Glenn Fogel – Booking Holdings

It hasn’t even been a year since Booking.com added conversational chat capabilities to its mobile app with its “AI Trip Planner.” Yet Fogel was just as enthused for its potential when asked how people were using the tool.

“It’s a very small number of people [using it] compared to the number of people who use our services, but we are continuing to advance it,” he said, noting that any news article he reads about generative AI almost always cites travel as an ideal use case because of the number of permutations generative AI can sort through quickly.

“It’s really something that I believe will make a huge difference. It’s going to take time. You’re not going to see tremendous changes over the next couple of quarters, but I do believe over time this will create a much better way for people to do their planning, their booking … and helping them when they are in-destination, which is a really important thing because nobody goes on travel so they can sit in a hotel. They want to do stuff.”

In the meantime, there were more numbers to admire. Fogel was joined on the call by the company’s new chief financial officer Ewout Steenbergen, who succeeded David Goulden, who a year earlier had announced his plans to retire in March.

Among the other numbers Steenbergen reviewed were a 10% increase from the first quarter of 2023 in gross travel bookings to $43.5 billion, and an 8.5% increase in room nights booked. Marketing expenses for the first quarter were $1.6 billion, a 6% increase over the same quarter in 2023.

Fogel was especially pleased to see air ticket bookings up 33% year over year. “Flight is the most frequently booked vertical in a connected transaction outside of accommodations, and it is an important component of many of the trips our travelers are booking,” he said.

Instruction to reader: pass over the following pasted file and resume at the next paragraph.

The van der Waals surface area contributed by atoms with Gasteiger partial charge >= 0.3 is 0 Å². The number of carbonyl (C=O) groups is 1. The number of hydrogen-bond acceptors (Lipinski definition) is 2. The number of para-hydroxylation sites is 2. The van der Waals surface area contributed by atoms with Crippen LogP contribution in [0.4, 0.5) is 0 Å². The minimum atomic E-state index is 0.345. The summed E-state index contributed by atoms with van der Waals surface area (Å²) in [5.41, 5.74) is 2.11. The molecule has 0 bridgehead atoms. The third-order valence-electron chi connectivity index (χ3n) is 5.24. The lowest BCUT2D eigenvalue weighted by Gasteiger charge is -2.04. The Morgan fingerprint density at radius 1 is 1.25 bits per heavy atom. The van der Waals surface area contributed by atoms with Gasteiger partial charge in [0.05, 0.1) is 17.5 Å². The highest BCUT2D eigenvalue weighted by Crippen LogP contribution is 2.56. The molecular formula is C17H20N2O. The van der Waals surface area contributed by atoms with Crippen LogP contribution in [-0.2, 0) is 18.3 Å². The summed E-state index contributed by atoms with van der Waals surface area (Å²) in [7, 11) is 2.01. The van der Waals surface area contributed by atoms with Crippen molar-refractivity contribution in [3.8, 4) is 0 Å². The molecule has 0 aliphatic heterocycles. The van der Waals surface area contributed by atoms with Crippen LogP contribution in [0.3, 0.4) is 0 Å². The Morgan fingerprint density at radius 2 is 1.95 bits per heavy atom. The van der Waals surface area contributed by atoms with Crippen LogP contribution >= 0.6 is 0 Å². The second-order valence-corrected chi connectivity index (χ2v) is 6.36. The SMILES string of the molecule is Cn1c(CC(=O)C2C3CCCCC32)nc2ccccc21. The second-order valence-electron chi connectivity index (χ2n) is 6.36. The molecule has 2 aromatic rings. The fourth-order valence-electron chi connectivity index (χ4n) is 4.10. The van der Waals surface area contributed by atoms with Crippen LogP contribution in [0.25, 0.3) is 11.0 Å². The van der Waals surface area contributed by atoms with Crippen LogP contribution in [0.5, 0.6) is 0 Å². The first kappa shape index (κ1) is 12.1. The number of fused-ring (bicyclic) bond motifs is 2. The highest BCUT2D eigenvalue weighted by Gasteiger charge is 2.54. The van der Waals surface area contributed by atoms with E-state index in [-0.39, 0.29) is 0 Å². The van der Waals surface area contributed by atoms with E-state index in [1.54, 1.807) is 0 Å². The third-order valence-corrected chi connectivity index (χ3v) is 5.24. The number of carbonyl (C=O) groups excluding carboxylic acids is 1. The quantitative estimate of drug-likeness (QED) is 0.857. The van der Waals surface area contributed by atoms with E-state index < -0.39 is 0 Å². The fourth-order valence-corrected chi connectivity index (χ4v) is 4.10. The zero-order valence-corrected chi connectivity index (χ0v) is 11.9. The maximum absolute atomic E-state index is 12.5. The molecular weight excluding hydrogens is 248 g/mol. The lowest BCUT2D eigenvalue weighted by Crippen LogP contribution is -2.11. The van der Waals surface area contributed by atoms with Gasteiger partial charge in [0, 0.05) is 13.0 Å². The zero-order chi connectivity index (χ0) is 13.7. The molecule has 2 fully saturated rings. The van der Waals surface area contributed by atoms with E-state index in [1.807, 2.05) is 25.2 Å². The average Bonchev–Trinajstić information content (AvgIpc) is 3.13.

It was enough to put out of mind, at least for a night, any worry over regulations. Speaking at ITB Berlin in March, Fogel voiced concerns on the regulatory environment in Europe, saying it could stifle innovation and investment.

Besides the anti-competitive allegations from Spain, other decisions from European lawmakers that have gone against the company include its blocked acquisition of Etraveli and the threat of being tagged a digital gatekeeper under the Digital Markets Act.

Also in March, the Italian Competition Authority opened an anti-competitive investigation. Regulators alleged that Booking.com gives greater visibility in search to hotels that participate in its preferred partner programs so long as they offer prices on its site that are not higher than what they offer on their own websites or other online travel agencies. In addition, the regulators said when Booking.com finds a hotel partner is offering lower prices on other online channels, it believes it has the right to match that price on Booking.com, without the hotel’s consent.

A statement from the company said it was working with Italian authorities, though it believes concerns about competition should be handled directly with the European Union and not on a country-by-country basis.

Phocuswright Europe 2024

Hear from Booking.com SVP and CTO Rob Francis during the Executive Panel: Better Travel with AI? He will be joined on Center Stage by Adrian Lopez, head of AI for Corporate at Flight Centre Travel Group.